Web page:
Rookie tops the field at Sheraton awards

IT’S show time! The first of the locally judged wine shows had its results announced in Hollywood-like style last week.

The Sheraton Perth WA Wine Awards have been around for about 24 years and, in that time, have grown from a back yard event to what is recognised by some as the premier wine show in the State.

Each year the number of wines entered in the show has grown. This year about 400 wines were tasted over two days by two international judges and two associate (apprentice) judges, with independent chairman John Hanley presiding over the sipping, swilling and spitting.

Results for each wine are recorded and awarded points according to the 20-point system.

This year no gold medal was awarded in the pinot noir class or in the ‘other red varieties or blends class’. It seems that we Sandgropers need to get some lessons from guru sparkling winemaker Ed Carr from the BRL Hardy company in how to perfect our techniques in this class, as no silver or gold was awarded.

It does surprise me that no gold medal could be found in the class of ‘other varieties or blends’, given the strengths of the past few vintages across Western Australia. Was it just that some wineries didn’t enter some of their premium wines?

After a few years’ self-imposed exile, Houghton re-entered the Sheraton Awards this year and collected a couple of awards. But there are still a number of wineries that do not show their wines at the Sheraton, which poses the question as to how much importance some wineries place on the Sheraton show.

This year international judge Peter Sichel made a number of points I believe deserve some discussion.

Mr Sichel pointed out that, by the end of the first day of judging, all the judges were not as sharp as he would have liked. He suggested that 400 wines over the period allocated was too many. Given that there were only five people involved in the tasting of the wines, should the judging panel be expanded? Increasing the panel of judges would allow for more time to concentrate on wines in each class. Wines of merit in each class could be identified, allowing an experienced team of judges, led by the chairman, to award the medals and trophies.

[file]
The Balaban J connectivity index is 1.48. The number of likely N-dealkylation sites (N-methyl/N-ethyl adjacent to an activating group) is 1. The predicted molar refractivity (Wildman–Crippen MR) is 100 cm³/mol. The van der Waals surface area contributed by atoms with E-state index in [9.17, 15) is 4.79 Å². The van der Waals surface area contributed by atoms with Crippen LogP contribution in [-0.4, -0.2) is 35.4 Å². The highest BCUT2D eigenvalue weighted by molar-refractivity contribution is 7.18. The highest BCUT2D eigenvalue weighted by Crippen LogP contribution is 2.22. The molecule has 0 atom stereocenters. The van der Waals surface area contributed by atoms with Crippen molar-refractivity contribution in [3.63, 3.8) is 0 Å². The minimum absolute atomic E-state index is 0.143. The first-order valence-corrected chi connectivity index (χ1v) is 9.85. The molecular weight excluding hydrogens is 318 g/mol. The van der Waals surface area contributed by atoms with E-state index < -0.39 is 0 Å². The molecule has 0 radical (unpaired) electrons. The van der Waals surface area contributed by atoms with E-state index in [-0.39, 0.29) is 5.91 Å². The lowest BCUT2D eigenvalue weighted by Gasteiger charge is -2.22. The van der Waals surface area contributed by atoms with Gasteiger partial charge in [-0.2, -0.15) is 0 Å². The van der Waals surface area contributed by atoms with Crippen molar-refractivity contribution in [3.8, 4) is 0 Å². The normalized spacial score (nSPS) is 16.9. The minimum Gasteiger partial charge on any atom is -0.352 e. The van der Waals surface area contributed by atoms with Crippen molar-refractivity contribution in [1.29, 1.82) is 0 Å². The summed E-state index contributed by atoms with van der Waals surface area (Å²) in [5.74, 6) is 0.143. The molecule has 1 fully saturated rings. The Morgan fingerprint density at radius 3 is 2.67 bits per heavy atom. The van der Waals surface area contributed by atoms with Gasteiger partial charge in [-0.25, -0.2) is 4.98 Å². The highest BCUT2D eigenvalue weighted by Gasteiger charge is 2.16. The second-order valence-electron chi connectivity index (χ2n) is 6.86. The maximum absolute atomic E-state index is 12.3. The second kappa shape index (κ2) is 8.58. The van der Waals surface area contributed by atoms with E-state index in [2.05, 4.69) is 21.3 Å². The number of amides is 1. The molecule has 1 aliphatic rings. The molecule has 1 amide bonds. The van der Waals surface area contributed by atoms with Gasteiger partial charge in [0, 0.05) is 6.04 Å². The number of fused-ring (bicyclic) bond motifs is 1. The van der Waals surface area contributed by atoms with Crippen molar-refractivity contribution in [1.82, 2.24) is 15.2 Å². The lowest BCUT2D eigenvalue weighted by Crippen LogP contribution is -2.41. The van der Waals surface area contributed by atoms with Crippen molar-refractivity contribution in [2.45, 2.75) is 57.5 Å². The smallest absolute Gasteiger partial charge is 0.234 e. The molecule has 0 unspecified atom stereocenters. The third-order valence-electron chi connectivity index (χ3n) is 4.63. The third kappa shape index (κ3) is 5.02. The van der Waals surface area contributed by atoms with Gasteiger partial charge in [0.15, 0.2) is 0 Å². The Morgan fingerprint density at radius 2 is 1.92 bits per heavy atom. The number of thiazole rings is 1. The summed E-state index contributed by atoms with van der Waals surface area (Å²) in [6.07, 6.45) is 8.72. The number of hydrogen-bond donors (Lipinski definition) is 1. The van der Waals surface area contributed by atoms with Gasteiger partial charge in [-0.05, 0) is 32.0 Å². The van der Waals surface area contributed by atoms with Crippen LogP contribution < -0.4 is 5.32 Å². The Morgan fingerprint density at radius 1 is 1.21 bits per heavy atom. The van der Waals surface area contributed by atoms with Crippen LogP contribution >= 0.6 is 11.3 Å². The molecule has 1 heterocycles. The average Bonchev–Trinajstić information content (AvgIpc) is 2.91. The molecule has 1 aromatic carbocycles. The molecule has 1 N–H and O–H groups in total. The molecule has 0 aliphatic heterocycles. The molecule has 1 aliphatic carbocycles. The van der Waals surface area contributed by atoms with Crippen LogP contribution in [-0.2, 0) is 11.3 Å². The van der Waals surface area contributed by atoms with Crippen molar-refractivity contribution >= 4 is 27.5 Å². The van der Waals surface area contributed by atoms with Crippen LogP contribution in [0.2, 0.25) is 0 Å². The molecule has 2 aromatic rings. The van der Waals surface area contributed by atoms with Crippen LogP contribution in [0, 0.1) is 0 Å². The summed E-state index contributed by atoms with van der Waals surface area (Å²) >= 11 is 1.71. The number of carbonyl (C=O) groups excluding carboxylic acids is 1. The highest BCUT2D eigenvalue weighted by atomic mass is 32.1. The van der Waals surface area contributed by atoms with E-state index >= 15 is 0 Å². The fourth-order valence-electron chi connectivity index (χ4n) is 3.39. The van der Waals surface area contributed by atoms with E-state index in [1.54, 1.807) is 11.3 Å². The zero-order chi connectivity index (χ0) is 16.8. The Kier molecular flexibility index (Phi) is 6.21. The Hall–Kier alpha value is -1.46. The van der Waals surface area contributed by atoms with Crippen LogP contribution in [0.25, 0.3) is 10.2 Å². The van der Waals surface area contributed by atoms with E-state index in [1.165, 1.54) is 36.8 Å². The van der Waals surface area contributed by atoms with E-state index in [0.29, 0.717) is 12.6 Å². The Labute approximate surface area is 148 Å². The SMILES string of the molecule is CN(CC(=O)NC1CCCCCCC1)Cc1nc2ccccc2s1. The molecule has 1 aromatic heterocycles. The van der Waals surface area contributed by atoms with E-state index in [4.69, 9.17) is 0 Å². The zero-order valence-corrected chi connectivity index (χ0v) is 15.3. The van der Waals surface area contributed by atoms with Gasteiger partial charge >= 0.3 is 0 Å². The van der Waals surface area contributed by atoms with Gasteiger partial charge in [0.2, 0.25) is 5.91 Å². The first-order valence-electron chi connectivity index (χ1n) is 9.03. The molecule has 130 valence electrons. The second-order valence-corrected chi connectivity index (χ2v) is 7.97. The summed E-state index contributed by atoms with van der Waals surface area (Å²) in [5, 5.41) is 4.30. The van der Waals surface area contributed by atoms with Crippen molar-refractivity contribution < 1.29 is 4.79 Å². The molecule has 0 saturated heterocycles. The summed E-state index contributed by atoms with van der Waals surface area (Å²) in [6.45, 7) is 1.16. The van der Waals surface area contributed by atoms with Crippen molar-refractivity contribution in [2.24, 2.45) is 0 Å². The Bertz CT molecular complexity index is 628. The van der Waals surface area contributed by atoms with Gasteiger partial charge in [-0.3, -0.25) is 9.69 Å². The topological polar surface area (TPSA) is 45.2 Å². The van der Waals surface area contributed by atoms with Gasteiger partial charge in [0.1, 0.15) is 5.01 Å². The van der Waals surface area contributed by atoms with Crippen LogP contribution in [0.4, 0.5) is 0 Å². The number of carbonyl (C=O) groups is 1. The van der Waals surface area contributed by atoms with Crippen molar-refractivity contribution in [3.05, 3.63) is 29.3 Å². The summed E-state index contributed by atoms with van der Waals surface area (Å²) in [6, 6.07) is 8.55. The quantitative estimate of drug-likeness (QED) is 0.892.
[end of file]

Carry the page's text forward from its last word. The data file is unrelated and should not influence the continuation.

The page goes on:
A good result is very important to many of the wineries involved in this wine show, as it enables instant marketability for the product in question. Therefore all wines entered deserve to be looked at with as much attention as possible.

Having experts such as Peter Sichel and Heidi Peterson Barrett accept invitations to judge indicates the esteem in which our relatively young industry is held.

John Hanley deserves much praise for his ability year after year to attract judges of this quality. However, should we make better use of the quality of local independent palates?

The likes of Master of Wine Steve Charters, Alan Dinneen and John Jens could head up smaller groups that would include a number of associate judges, learning the skills to be our next generation of super tasters.

This year another small label was launched into the spotlight. Many at the awards had not heard of Cape Grace Wines until it received a gold medal for its 2000 vintage cabernet sauvignon.

Cape Grace Wines also picked up the coveted chairman’s award as the best individual wine of the show. Only 120 cases of this wine are available, exclusively through mail order or cellar door.

Following an extensive search throughout the Margaret River region, owners Robert and Karen Karri-Davies purchased 28 acres in 1996 and planted 15 acres of vines. Mark Messenger, who is the wine maker at Juniper Estate, located not far from the Cape Grace site, made the award-winning wine.

Other awards presented on the night were the Talijancich Radoux scholarship, which was awarded to Mark Aitken, the dux of Curtin Universities wine science and viticulture course.

The Sheraton Perth WA Wine Awards are an important part of the local wine industry calendar. It would be a shame if the status of the awards has diminished in any way, as it can provide the stage for many smaller wineries to show their talent.

Does the event need to be to revamped, however, to regain the mantle as the premium WA wine show?

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